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Previous epidemiological studies have shown that shift work is associated with higher levels of obesity and diabetes, possibly related to physiological maladaptation as a direct result of sleeping and eating at abnormal circadian times.1 In a previously performed cross-sectional study, shift work was associated with higher levels of triglycerides, lower levels of high-density lipoprotein cholesterol, and higher odds of metabolic syndrome in a multiple logistic regression analysis (OR 2.4; 95% CI 1.1 to 5.0).2 We performed an analysis of the cross-sectional NHANES data3 for 2007–2008 and compared the different metabolic parameters between regular daytime workers and shift workers. Shift workers included …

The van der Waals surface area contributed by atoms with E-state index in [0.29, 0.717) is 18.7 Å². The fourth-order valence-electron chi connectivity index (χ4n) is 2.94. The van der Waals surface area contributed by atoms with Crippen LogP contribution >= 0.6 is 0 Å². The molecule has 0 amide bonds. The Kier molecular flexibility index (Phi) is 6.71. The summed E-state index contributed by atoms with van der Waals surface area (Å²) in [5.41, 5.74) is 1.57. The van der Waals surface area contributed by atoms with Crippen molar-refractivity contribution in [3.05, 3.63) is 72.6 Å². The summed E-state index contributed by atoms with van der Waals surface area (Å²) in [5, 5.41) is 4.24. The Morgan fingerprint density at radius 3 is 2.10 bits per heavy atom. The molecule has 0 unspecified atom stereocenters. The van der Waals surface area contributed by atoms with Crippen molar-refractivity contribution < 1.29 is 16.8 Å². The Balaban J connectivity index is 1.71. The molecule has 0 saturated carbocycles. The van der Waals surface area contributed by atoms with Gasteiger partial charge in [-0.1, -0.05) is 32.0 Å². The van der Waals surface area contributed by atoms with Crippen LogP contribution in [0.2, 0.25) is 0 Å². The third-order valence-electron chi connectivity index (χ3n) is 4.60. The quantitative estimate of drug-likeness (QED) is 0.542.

Competing interests None.
Ethics approval Marshall University IRB.
Provenance and peer review Not commissioned; internally peer reviewed.